History records that, tragically, rather than heeding Jesus’ revolutionary peace-making principles, the people chose to fight. Josephus, the famous 1st century historian, who was an eyewitness of all this, and appalled by the resulting carnage, explains that, many of the Jews within the besieged Jerusalem, in 70 AD, were more intent on fighting one another than on the enemy outside. The inevitable outcome was the sacking of the city, the destruction of the Temple, the mass slaughter of many of its inhabitants and the beginning of the longest ever exile endured by the Jewish people.
Change the scene to 16th and 17th century Europe. Following the Reformation, tension and unrest develop, and eventually outright battles were fought between Protestant and Catholic Christians which culminated in the Thirty Years War. The result was the beginning of the secularisation of Europe.
In a recent radio talk, Dr Jonathan Sacks analysed these ‘internal’ religious clashes, suggesting that as an outcome the general population do not so much lose their faith in God, but instead lost their faith “in the ability of people of faith to live peaceably together. When Jews started killing Jews, and Christians began killing their fellow Christians, people began to realise that this cannot be the way of God.”
The former Chief Rabbi concluded, “When conflicts within a faith cost lives within that faith, religion must cease to be the pursuit of power and become again what it was meant to be: God’s call to compassion for the powerless.”
Jesus said: Love one another
It seems to me that it is time for a paradigm shift which will move us away from the attempt to define ourselves over and against one another; the effort to caricature, then to dismiss and even to demonise one another. Only this recognition will allow us to finally abandon the impossible task of attempting to patrol the invisible boundaries of evangelicalism to ensure that they have not been breached. The approach to Christian faith which is about dichotomies and division liberal and conservative, catholic and protestant, charismatic and reformed belongs to the past.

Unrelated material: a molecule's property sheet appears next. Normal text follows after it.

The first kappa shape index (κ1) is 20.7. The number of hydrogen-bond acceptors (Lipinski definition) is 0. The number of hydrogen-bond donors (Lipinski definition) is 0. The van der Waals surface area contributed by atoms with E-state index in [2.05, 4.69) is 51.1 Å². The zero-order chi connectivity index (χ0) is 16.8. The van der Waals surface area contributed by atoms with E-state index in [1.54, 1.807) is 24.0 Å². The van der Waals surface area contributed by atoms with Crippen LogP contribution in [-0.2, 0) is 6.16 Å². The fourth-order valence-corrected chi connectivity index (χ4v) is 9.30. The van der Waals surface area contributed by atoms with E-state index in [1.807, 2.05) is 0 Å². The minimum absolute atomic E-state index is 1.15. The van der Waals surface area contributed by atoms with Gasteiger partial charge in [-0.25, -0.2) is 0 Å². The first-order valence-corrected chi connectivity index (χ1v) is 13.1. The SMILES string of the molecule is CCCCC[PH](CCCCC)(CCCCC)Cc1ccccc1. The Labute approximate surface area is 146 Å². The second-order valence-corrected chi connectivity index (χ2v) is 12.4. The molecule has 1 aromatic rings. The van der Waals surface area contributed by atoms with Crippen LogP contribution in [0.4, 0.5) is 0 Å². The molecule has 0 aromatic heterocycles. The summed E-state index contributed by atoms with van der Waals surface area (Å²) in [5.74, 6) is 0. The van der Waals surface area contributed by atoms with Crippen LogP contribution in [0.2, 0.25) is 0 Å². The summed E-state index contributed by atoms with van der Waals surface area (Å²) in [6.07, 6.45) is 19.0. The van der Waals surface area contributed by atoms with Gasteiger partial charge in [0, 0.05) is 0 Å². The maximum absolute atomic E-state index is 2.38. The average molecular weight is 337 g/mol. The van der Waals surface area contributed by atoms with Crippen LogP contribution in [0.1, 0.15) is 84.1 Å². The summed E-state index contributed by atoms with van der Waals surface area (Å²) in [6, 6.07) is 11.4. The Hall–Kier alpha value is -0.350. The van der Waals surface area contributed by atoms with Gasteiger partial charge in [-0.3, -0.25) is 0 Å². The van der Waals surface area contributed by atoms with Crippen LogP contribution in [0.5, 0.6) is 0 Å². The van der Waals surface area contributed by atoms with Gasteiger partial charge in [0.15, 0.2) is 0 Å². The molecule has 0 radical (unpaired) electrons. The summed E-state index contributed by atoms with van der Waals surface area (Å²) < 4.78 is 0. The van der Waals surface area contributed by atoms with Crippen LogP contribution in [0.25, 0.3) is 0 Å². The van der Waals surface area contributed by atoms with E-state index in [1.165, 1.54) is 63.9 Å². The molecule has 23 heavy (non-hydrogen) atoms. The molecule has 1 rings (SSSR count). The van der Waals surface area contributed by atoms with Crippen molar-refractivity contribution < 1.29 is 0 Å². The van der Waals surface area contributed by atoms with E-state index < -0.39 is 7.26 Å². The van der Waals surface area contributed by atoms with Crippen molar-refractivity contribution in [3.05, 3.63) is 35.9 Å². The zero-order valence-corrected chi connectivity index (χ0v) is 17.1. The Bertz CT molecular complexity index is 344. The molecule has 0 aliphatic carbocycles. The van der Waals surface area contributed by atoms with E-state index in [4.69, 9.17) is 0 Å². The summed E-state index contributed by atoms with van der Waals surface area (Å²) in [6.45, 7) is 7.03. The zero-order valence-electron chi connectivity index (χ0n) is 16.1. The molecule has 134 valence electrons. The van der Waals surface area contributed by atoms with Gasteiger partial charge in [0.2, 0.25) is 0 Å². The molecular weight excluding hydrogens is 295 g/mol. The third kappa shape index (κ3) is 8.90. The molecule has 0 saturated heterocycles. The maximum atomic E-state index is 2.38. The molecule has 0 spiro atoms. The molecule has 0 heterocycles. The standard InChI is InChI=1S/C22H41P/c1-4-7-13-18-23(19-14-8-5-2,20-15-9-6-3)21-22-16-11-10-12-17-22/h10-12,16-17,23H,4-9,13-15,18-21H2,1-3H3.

The present way of defining ‘evangelical’ is too often divisive, even among those who own the term, let alone the rest of the Church. It prolongs an old worldview and plays to a tribalism which is inappropriate in our globalised 21st century world. Its definitions are too narrow, excluding, reductionist and inadequate in the light of the immense advances in New Testament understanding which shed light on the work and ministry of Jesus in context.
Lastly, and most fundamentally, it fails to take the challenge of Jesus, to all his followers in every generation seriously: “A new command I give you: love one another. As I have loved you, so you must love one another. By this everyone will know that you are my disciples, if you love one another.” (John 13:34-35).
So, what of evangelicalism and the future? What does it mean to belong to ‘One Holy Catholic and Apostolic Church’? How will we demonstrate that to a watching world? And, how will we rise to the challenge of living out an evangelicalism of which it could be said, in the words of the angel who captivated the attention of those shepherds on a barren Galilean hillside two millennia ago, “Do not be afraid. [We] bring you good news that will cause great joy for all the people”? (Luke 2:10).